Why I bolstered my emergency fund before adopting a dog

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It’s a move I’m still grateful for.


Key points

  • I added about $5,000 to my emergency fund in the months leading up to my dog’s adoption.
  • In the end, that money went a long way.

When my old dog, Casey, passed away at 13, it was one of the most heartbreaking things I have ever experienced. And it took me a while to feel ready to adopt another dog.

In early 2020, my family decided the time was right to introduce a new dog to our personal mix. Our children were a little older and easier to handle, and we were ready to take on the responsibility of caring for an animal.

Then the pandemic hit and we decided to wait a few months for things to calm down before applying for adoption. We began submitting applications at various rescues at the beginning of the summer, only to be repeatedly outbid and, in some cases, rejected (understandably in the event that younger children are not a good fit).

The fact that it took several months to find the perfect puppy for our family frustrated us at first. But in the end, it was kind of a blessing.

Once we decided to go ahead with adopting a dog, I started funneling as much money as I could into our emergency fund. See, Casey ended up having a lot of medical problems later in life, and we repeatedly had to dip into our savings account to fix them. I thought it would be wise to increase our emergency fund in case similar problems arose with our new dog.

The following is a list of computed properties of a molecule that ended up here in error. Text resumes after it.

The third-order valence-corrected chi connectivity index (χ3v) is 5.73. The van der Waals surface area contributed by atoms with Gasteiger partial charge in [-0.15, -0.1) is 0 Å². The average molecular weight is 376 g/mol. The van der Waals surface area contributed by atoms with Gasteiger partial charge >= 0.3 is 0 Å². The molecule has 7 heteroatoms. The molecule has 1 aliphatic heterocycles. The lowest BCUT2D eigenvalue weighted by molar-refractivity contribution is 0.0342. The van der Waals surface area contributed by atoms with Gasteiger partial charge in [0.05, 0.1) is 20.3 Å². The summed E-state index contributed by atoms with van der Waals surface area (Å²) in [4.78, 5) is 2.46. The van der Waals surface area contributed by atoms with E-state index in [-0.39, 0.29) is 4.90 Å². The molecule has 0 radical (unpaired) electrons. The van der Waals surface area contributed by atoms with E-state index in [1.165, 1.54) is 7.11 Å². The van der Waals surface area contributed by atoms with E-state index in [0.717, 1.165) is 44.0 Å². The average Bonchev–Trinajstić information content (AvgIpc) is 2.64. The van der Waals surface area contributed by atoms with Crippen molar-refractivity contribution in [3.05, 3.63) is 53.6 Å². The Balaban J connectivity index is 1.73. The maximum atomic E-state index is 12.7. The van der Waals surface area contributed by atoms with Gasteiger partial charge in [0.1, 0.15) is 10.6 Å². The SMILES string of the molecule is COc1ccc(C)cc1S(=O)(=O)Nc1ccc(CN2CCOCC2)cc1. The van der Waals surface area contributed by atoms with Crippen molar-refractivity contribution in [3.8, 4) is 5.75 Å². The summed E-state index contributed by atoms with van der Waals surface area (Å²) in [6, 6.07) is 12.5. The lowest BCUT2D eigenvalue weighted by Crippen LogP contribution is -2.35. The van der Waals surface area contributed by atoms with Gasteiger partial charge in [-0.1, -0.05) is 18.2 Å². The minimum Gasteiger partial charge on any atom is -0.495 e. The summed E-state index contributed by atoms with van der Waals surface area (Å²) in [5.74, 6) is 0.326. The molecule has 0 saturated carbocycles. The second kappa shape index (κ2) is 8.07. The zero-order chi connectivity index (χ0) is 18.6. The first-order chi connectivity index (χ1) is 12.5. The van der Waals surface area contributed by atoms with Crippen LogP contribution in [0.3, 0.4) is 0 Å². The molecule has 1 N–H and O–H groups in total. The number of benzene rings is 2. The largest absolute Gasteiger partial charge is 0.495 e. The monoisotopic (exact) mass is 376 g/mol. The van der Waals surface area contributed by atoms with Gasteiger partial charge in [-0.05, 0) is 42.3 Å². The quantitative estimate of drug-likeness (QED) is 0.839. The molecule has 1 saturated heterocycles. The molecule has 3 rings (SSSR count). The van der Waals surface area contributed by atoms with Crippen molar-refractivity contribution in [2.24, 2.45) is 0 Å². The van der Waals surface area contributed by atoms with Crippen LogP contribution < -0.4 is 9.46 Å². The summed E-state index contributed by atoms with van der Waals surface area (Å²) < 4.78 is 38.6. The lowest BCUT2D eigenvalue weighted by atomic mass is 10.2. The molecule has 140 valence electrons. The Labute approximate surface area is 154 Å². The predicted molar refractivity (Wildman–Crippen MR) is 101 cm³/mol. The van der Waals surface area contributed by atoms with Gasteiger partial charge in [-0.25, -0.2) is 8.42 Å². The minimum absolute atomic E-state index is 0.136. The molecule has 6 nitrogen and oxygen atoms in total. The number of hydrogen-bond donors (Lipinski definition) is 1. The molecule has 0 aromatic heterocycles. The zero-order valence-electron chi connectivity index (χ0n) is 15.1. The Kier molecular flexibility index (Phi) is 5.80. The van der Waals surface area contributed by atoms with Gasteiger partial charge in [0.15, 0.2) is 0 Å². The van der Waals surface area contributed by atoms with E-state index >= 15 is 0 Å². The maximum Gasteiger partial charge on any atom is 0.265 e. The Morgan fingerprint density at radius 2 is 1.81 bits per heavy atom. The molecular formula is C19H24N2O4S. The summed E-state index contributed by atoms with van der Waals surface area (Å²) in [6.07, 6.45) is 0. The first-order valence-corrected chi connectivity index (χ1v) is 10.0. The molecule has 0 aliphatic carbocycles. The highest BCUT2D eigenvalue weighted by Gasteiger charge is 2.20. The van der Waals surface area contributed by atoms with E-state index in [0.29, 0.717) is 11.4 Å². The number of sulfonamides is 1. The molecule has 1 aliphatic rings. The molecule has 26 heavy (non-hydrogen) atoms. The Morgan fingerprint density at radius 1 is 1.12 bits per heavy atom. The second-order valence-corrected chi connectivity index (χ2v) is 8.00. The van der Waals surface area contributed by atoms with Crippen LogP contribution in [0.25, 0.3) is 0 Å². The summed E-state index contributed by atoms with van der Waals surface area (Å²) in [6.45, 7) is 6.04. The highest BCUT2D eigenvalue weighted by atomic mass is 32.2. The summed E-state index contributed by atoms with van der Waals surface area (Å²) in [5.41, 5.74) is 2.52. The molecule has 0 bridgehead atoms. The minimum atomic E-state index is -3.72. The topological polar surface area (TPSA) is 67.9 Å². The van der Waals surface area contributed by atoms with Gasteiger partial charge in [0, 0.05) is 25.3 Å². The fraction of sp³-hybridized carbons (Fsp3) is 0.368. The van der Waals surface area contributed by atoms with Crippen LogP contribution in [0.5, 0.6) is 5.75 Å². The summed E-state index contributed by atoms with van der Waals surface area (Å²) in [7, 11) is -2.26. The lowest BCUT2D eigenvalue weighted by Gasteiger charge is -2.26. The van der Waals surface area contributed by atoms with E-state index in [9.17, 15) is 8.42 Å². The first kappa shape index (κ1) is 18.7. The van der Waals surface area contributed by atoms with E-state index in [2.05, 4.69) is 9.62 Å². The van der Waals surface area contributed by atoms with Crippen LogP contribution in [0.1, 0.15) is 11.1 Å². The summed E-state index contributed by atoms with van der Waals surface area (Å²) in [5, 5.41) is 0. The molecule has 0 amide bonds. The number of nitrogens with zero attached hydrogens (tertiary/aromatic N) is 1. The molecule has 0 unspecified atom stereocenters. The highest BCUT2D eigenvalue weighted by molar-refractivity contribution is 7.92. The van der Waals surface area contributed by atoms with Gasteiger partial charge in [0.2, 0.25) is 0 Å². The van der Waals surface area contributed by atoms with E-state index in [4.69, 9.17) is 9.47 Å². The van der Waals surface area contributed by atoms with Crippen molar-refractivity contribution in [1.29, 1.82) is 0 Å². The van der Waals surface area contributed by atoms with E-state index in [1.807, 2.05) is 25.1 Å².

Since adopting took longer than expected and I worked longer hours during the pandemic (a byproduct of not having as many places to go), I was able to save an extra $5,000 just before we welcomed our new puppy, Champ, into our family. And it’s a good thing I did.

an unexpected surprise

Within a few months of adopting Champ, he started having problems with joint pain. Fortunately, they can be easily controlled with medication. But it took $3,000 worth of diagnostic tests to get to the root of the problem, and since those problems arose before we had a chance to get pet insurance, we had to pay for those tests out of pocket.

Fortunately, we had the extra money in our emergency fund, which meant I didn’t have to worry about where it would come from or stress about working harder to get that money back. Instead, I was able to focus on keeping my pup healthy and pain free.

it’s good to be prepared

People are often surprised at how expensive owning a dog can be. He knew from experience that the moment a medical issue arises, the cost of owning a pet can skyrocket, and he wanted to be prepared ahead of time.

These days, I have a fair amount of money in my budget allocated to pet care. That way, if additional costs come up, I don’t have to constantly dip into my savings to cover them.

If you’re thinking of adopting a pet, be sure to research the costs involved before you commit. Many people adopt with the best of intentions, only to find that they really can’t afford a dog. You don’t have to be rich to take on the responsibility of owning a dog, but you must have Some money in the bank in case additional expenses arise.

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